Abstract FilePath Proposal

amindfv at gmail.com amindfv at gmail.com
Sat Jul 4 20:48:22 UTC 2015

El Jul 4, 2015, a las 15:26, Sven Panne <svenpanne at gmail.com> escribió:

> 2015-07-04 4:28 GMT+02:00 Carter Schonwald <carter.schonwald at gmail.com>:
>> [...] What fraction of currently build able hackage breaks with such an Api change, and how complex will fixing those breaks.  [...]
> I think it is highly irrelevant how complex fixing the breakage is, it will probably almost always be trivial, but that's not the point: Think e.g. about a package which didn't really need any update for a few years, its maintainer is inactive (nothing to recently, so that's OK), and which is a transitive dependency of a number of other packages. This will effectively mean lots of broken packages for weeks or even longer. Fixing breakage from the AMP or FTP proposals was trivial, too, but nevertheless a bit painful. 
>> This should be evaluated.  And to what extent can the appropriate migrations be mechanically assisted. 
>> Would some of this breakage be mitigated by changing ++ to be monoid or semigroup merge? 
> To me the fundamental question which should be answered before any detail question is: Should we go on and continuously break minor things (i.e. basically give up any stability guarantees) or should we collect a bunch of changes first (leaving vital things untouched for that time) and release all those changes together, in longer intervals? That's IMHO a tough question which we somehow avoided to answer up to now.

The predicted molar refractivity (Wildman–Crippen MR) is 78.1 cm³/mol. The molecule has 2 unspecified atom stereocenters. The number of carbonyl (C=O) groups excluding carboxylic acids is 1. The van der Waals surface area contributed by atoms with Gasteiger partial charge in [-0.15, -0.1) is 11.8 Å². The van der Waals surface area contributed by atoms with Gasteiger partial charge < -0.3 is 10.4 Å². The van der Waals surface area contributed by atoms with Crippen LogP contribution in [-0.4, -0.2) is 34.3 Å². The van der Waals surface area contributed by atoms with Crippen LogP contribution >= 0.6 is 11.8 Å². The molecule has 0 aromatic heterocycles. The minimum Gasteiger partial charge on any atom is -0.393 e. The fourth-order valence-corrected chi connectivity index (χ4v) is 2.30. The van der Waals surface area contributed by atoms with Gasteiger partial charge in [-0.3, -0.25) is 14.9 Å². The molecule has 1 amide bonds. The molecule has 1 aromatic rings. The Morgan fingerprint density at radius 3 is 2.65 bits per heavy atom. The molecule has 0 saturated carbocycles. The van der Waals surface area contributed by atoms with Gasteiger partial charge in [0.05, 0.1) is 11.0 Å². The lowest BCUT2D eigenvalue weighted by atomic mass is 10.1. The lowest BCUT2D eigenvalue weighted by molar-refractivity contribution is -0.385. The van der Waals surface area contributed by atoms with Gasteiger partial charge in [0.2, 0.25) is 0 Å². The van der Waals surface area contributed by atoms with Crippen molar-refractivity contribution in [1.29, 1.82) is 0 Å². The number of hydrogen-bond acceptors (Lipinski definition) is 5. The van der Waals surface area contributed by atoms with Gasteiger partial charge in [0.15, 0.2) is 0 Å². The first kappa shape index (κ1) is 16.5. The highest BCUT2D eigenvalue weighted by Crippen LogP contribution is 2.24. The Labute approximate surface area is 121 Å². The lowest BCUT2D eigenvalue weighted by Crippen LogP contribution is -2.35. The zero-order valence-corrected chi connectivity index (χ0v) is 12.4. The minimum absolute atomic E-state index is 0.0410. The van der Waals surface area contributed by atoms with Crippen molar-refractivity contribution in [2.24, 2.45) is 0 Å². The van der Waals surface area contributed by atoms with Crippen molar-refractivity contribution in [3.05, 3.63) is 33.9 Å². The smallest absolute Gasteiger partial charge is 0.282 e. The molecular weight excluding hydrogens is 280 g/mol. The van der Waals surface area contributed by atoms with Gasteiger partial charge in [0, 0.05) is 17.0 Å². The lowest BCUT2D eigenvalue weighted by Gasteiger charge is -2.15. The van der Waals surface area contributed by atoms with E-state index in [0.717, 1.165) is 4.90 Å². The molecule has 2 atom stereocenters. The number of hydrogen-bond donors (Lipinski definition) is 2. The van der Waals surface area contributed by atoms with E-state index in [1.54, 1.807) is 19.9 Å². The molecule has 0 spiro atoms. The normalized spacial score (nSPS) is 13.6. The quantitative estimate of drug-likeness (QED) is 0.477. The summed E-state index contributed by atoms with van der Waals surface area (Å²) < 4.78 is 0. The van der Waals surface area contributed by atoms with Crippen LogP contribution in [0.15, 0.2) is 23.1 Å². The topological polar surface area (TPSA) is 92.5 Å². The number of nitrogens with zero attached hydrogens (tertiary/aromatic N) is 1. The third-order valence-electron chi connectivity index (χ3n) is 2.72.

I'd argue that Haskell and GHC's history clearly shows we've answered that question and that overalll we value frequent small breaking changes over giant change roadblocks like Perl's or Python's. Still +0 on the proposal though.


> I would like to see a broader discussion like this first, both approaches have their pros and cons, and whatever we do, there should be some kind of consensus behind it.
> Cheers,
>    S.
> P.S.: Just for the record: I'm leaning towards the "lots-of-changes-after-a-longer-time" approach, otherwise I see a flood of #ifdefs and tons of failing builds coming our way... :-P
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